Nepal Communists Complete Unification

The main group of Nepal’s Maoist former rebels and the Communist UML party merged on May 17 to form the Himalayan republic’s biggest left party. Officials said the two constituents of the ruling coalition had formed the Nepal Communist Party, which now heads the nation’s first majority government in 19 years.

In last year’s general elections, the two parties had formed an electoral alliance, defeating the centrist pro-India Nepali Congress Party. The two have now come together to form the Nepal Communist Party, which has friendly relations with China, and controls 174 seats in the 275 member parliament.

Nepal, a mountain country between China and India, had 10 government changes after the abolition of monarchy in 2008. The lack of government stability retarded growth and slowed reconstruction after a devastating earthquake killed 9,000 people in 2015.

Nepal’s PM, K.P. Sharma Oli, the former UML leader, and Prachanda, the long-time Maoist who led a decade-long armed conflict against state forces, will co-chair the new group until political delegates elect a new leader in two years.

“We are committed to … economic prosperity with social justice,” Prachanda said announcing the formation of the new party before hundreds of cheering supporters.

Earlier, Oli held a joint meeting of the unified party at the PM’s official residence in Baluwatar. At the meeting, leading members of the NCP took the oath of office and secrecy, following which Oli and Prachanda administered the oath of office and secrecy to each other. As per the terms of agreement of the unification of the two parties, Oli and Dahal will lead the unified party and a nine-member secretariat, and enjoy equal power.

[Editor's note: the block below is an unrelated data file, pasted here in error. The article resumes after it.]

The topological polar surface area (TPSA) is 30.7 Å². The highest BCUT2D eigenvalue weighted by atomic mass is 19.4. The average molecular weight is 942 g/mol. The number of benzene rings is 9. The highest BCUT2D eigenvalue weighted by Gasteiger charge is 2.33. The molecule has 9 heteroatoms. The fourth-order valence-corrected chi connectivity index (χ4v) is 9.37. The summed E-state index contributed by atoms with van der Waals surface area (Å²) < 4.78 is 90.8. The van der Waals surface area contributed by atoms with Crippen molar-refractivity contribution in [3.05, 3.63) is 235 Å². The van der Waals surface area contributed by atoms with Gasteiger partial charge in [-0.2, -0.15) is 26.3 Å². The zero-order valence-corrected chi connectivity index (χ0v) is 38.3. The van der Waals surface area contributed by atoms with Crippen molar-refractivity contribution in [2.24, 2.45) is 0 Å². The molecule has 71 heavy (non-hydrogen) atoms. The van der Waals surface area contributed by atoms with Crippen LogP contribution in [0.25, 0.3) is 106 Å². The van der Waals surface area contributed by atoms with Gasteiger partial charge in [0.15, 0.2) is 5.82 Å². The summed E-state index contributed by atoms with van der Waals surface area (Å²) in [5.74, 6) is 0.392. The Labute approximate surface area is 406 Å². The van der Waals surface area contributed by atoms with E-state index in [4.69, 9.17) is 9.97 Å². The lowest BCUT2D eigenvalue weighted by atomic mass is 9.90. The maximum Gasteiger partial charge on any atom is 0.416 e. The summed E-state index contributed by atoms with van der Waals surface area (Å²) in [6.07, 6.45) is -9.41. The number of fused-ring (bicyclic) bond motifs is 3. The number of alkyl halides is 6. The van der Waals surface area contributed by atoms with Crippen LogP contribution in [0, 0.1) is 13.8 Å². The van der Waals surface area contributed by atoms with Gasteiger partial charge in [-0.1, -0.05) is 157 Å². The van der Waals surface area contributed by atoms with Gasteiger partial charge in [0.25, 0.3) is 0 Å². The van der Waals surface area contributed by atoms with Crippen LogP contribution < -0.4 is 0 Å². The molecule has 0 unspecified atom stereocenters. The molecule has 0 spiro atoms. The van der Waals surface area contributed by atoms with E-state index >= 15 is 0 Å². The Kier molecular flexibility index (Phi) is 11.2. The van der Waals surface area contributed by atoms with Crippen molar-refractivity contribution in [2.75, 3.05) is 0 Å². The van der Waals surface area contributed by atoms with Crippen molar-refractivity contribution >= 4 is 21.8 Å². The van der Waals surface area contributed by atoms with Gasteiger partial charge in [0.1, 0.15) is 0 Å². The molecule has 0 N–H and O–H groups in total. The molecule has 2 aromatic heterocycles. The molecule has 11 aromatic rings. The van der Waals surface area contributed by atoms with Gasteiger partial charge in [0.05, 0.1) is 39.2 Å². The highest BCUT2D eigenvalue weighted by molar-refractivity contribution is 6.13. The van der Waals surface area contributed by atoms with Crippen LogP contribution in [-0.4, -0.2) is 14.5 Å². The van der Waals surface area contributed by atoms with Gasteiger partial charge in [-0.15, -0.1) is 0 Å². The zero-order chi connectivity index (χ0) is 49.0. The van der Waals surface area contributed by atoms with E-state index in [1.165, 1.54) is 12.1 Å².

It was also decided to transfer all the properties registered in the name CPN-UML and CPN-Maoist Centre to the new party.

After the meeting, top leaders went to the Election Commission to inform it about the unification of the two parties. The election symbol of the NCP is a “sun”, which was also the election symbol of the CPN-UML, the party which won the largest number of seats in the election last year. Under Nepal’s Election Commission rules, registered parties must have 33% women in their central leadership bodies; the NCP says it will meet this requirement at its next congress.

Analysts said the unification would have regional implications, as China and India offer aid and investment in infrastructure like roads and hydroelectric power plants. But the new party has an ideological affinity with the Chinese Communists, and opposes the Hindu fundamentalist and pro-imperialist policies of the Modi government of India. The political shift in Nepal may be a positive sign for the political Left in India as national elections near in that country.


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